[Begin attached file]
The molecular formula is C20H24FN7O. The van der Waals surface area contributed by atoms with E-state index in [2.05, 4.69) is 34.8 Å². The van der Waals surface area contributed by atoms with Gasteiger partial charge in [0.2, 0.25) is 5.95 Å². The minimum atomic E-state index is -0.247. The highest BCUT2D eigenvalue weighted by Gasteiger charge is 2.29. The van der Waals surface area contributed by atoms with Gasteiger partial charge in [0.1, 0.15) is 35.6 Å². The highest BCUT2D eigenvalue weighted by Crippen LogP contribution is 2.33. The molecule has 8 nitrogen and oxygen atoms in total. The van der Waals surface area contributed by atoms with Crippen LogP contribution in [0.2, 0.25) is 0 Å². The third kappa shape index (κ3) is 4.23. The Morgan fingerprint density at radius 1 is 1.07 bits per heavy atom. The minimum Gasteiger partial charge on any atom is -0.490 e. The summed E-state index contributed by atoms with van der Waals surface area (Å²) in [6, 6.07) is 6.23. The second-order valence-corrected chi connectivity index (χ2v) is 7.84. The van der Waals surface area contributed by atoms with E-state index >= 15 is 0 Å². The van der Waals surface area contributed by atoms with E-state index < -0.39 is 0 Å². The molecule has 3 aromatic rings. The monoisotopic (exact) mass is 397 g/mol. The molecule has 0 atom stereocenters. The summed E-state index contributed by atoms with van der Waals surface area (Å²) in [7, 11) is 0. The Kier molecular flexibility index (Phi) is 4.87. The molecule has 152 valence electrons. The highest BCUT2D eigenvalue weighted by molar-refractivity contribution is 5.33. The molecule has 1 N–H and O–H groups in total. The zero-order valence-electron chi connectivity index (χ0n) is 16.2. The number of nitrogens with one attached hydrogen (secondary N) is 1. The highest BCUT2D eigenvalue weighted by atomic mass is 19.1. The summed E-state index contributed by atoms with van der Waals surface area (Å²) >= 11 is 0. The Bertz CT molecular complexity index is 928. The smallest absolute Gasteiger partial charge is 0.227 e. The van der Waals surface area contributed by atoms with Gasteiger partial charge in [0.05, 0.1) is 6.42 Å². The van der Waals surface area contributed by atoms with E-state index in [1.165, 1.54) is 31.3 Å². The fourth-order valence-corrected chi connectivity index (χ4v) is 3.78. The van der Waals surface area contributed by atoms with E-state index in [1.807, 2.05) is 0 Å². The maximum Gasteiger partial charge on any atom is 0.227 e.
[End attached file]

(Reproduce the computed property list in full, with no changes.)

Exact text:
The molecular formula is C20H24FN7O. The van der Waals surface area contributed by atoms with E-state index in [2.05, 4.69) is 34.8 Å². The van der Waals surface area contributed by atoms with Gasteiger partial charge in [0.2, 0.25) is 5.95 Å². The minimum atomic E-state index is -0.247. The highest BCUT2D eigenvalue weighted by Gasteiger charge is 2.29. The van der Waals surface area contributed by atoms with Gasteiger partial charge in [0.1, 0.15) is 35.6 Å². The highest BCUT2D eigenvalue weighted by Crippen LogP contribution is 2.33. The molecule has 8 nitrogen and oxygen atoms in total. The van der Waals surface area contributed by atoms with Crippen LogP contribution in [0.2, 0.25) is 0 Å². The third kappa shape index (κ3) is 4.23. The Morgan fingerprint density at radius 1 is 1.07 bits per heavy atom. The minimum Gasteiger partial charge on any atom is -0.490 e. The summed E-state index contributed by atoms with van der Waals surface area (Å²) in [6, 6.07) is 6.23. The second-order valence-corrected chi connectivity index (χ2v) is 7.84. The van der Waals surface area contributed by atoms with E-state index >= 15 is 0 Å². The van der Waals surface area contributed by atoms with E-state index < -0.39 is 0 Å². The molecule has 3 aromatic rings. The monoisotopic (exact) mass is 397 g/mol. The molecule has 0 atom stereocenters. The summed E-state index contributed by atoms with van der Waals surface area (Å²) in [7, 11) is 0. The Kier molecular flexibility index (Phi) is 4.87. The molecule has 152 valence electrons. The highest BCUT2D eigenvalue weighted by molar-refractivity contribution is 5.33. The molecule has 1 N–H and O–H groups in total. The zero-order valence-electron chi connectivity index (χ0n) is 16.2. The number of nitrogens with one attached hydrogen (secondary N) is 1. The highest BCUT2D eigenvalue weighted by atomic mass is 19.1. The summed E-state index contributed by atoms with van der Waals surface area (Å²) >= 11 is 0. The Bertz CT molecular complexity index is 928. The smallest absolute Gasteiger partial charge is 0.227 e. The van der Waals surface area contributed by atoms with Gasteiger partial charge in [0.05, 0.1) is 6.42 Å². The van der Waals surface area contributed by atoms with E-state index in [1.165, 1.54) is 31.3 Å². The fourth-order valence-corrected chi connectivity index (χ4v) is 3.78. The van der Waals surface area contributed by atoms with E-state index in [1.807, 2.05) is 0 Å². The maximum Gasteiger partial charge on any atom is 0.227 e.